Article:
However, consider Javascript as a higher-level language, there are multiple elements that could define an 'element' or 'variable' or 'selector'. We specifically oversimply the lingo in this regard so we aren't coding for astronomical amounts of identifiers. Variables, functions as variables, local variables etc. can all be targeted with a <span class="identifier"> tab. And the same is true for jQuery, and PHP.

Although, we do specifically target identifiers like a Class, or UDF. These will still have an identifier prefix, but followed by a specific name: <span class="identifier-class">...</span> || <span class="identifier-constant">...</span>


  • <span class="value"> should be reserved for when you reference an attribute's value for any language, not for things such as text. For example: <div style="value">... || <div style="color: blue">... the value for the style attribute is considered good practice for this tag.
  • <span class="keyword"> should be reserved for ALL languages' reserved words. (Things like else, if, then, do, until, while, not, return etc.). Each language has a predefined list of reserved words. This is considered good practice for this tag and works with all languages using ft-syntax-highlighter.css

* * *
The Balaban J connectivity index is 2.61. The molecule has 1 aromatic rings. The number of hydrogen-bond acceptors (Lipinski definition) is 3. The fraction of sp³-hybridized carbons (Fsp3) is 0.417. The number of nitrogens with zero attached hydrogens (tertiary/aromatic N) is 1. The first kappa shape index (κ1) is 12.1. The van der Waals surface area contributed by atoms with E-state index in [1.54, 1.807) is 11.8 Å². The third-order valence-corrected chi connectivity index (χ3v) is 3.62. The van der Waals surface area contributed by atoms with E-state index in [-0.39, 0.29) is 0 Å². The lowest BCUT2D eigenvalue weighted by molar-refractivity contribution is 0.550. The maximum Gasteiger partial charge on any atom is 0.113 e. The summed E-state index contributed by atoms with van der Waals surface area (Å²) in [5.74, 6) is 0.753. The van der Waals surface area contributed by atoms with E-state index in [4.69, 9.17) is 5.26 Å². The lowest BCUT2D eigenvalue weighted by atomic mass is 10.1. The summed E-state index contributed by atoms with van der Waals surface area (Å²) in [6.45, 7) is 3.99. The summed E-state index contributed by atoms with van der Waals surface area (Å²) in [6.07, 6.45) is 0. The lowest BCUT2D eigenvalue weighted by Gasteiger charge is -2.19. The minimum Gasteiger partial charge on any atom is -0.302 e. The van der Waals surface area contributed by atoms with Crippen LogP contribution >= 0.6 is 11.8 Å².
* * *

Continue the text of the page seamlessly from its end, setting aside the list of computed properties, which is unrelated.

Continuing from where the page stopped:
• <span class="newline"> It's important to stress the value of this tag. Users could argue that they simply could type in the line number instead of using a dedicated <span> tag. However, for the users that aren't aware, ::before and ::after pseudo classes don't allow user selection. In other words, when viewers go to your website then copy and paste code in the <pre> tag, the line numbers will not be included in the copied text due to being ::before content. This is important when maintaining a 'pure CSS' solution. Additionally, because whitespace is preserved, it's recommended to use this tag inline with the left side of the <code> tag. :